Dental Treatment Helps People with Diabetes to Better Manage Their Condition says Sydney Dentist

Sydney, New South Wales -

Sydney-based dentist Dr. Alistair Graham is educating the public about how dental treatments can help people with diabetes better manage their condition.

"It’s long been established that people with poorly controlled diabetes are more likely to develop periodontitis – a severe gum infection that permanently damages soft tissue, tooth and bone," says Dr Graham.

Award-winning dentist Dr Alistair Graham hopes to help people with diabetes better manage their condition with dental treatments

"But there’s less awareness that this relationship can go the other way too," he continues.

Periodontitis can raise blood sugar levels and worsen health complications associated with diabetes – such as retina, kidney and heart disease.

Scientific evidence has shown that diabetes patients with gum disease can actually lower their blood sugar levels and improve connected health problems by getting dental treatment for periodontitis.

A Cochrane review published earlier this year shows that periodontal treatment improves gylcaemic control in patients with both diabetes and advanced gum disease by “a clinically significant amount”.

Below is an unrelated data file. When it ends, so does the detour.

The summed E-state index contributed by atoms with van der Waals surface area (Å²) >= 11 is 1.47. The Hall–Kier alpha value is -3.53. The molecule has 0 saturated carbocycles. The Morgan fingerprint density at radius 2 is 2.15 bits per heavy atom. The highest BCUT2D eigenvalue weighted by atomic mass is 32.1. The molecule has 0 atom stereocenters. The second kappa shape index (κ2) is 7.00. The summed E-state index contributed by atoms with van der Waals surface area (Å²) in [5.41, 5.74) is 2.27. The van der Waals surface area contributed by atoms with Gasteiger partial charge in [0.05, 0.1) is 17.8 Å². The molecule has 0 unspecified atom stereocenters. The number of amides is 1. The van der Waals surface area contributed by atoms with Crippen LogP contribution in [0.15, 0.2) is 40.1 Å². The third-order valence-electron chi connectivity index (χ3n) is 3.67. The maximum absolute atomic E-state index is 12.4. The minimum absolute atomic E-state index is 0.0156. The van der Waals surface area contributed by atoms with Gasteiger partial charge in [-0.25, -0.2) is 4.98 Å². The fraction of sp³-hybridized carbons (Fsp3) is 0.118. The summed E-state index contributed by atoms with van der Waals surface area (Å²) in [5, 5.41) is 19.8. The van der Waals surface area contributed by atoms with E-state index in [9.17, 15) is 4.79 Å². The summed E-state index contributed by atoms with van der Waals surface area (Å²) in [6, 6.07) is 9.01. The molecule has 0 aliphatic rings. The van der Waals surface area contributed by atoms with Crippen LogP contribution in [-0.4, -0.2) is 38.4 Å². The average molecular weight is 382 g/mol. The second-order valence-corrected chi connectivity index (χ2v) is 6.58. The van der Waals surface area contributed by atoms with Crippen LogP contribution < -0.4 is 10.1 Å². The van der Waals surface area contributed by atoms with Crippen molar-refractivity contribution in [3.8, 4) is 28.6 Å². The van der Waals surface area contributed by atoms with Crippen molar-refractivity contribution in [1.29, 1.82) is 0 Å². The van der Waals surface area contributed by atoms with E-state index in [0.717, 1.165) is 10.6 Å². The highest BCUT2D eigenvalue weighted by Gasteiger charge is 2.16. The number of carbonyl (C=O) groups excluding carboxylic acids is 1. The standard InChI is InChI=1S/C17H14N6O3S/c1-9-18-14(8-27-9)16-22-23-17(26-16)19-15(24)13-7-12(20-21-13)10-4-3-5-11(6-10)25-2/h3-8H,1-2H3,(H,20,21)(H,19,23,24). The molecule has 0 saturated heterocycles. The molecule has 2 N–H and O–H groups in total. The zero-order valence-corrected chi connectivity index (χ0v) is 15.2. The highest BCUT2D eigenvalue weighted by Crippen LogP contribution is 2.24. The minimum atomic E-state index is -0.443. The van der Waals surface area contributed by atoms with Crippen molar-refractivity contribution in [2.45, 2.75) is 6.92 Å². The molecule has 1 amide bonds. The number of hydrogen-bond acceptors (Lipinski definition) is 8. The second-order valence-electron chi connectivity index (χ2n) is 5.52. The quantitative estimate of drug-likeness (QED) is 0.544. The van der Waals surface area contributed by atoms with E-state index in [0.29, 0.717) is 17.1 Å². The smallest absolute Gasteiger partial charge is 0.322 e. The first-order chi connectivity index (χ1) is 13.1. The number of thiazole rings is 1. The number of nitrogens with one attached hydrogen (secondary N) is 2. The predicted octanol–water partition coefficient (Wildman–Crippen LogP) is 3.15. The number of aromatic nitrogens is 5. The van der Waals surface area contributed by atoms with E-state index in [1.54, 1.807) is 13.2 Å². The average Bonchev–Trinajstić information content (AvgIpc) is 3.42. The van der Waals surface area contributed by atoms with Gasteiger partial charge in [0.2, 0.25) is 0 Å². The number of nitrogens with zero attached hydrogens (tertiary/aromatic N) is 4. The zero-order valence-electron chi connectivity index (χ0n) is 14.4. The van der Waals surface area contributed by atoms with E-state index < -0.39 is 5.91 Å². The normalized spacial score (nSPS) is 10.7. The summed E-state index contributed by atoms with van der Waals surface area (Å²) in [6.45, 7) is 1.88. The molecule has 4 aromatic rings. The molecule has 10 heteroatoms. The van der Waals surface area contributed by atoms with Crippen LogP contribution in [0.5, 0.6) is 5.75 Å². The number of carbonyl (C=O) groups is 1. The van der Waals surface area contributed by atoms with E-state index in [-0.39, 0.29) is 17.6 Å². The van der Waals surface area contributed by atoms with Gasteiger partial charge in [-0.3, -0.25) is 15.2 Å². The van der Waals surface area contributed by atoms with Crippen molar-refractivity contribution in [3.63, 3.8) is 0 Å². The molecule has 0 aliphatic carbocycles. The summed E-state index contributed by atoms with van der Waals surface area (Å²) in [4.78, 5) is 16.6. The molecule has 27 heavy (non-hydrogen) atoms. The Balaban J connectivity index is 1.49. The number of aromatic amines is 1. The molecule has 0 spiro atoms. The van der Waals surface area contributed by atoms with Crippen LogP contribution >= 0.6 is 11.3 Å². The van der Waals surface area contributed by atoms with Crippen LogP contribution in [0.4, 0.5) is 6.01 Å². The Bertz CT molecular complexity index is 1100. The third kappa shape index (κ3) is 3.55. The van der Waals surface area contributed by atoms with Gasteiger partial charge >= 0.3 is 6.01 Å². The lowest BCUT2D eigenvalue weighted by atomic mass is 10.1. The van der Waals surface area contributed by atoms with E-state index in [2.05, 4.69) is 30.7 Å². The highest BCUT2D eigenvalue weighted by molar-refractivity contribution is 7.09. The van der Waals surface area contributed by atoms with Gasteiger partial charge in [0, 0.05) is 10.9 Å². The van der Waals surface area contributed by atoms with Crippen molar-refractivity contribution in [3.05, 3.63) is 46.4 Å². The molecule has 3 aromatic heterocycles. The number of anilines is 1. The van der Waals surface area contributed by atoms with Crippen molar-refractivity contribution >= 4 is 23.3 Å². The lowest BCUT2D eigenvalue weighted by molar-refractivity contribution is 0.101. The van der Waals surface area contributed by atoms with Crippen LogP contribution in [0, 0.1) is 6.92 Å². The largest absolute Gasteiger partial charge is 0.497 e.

Authors working with Cochrane examined 35 trials where participants either received gum disease treatment or did not.

The results show a 0.43% “absolute reduction” in blood sugar levels (HbA1c) three to four months after periodontal treatment. Similarly, there was a 0.30% reduction after 6 months and a 0.50% reduction after 12 months.

These findings are significant when compared to the group that didn’t receive periodontal treatment.

“Any improvement in glycaemic control resulting from regular and appropriate periodontal treatment has the potential to make an impact on the development of diabetic complications and on quality of life for people with diabetes,” the review states.

Crucially, diabetic patients who lower their blood sugar levels by even a small amount are less likely to experience serious health problems related to their condition.

For example, the risk of microvascular complications falls by 35 per cent for every percentage point reduction in HbA1c levels – according to one epidemiological study mentioned in the Cochrane article.

Dr Alistair Graham from Mona Vale Dental says that people should let their dentist know if they have diabetes, so that extra care is taken to protect their oral health.

“Gingivitis is a mild form of gum disease that can be easily treated and reversed, if caught in time. You should see your dentist at the first sign of any symptoms like bleeding gums, sensitive teeth, bad breath and tender lips,” Dr Alistair said.

“We want to treat the bacterial infection before it worsens to become periodontitis, which is harder to manage and causes permanent damage like tooth loss. Periodontal disease may even increase inflammation in other parts of the body.”

Dr Graham published an article titled The Two-way Relationship Between Diabetes and Periodontal Disease to advise people on how to prevent and treat gum disease at all stages of the condition.

The article explains what a few scientific studies tell us about the two-way bond between diabetes and periodontal disease. This includes some evidence that periodontitis may raise blood sugar levels in people who don’t have diabetes – so it’s important for everyone to be proactive about their oral health.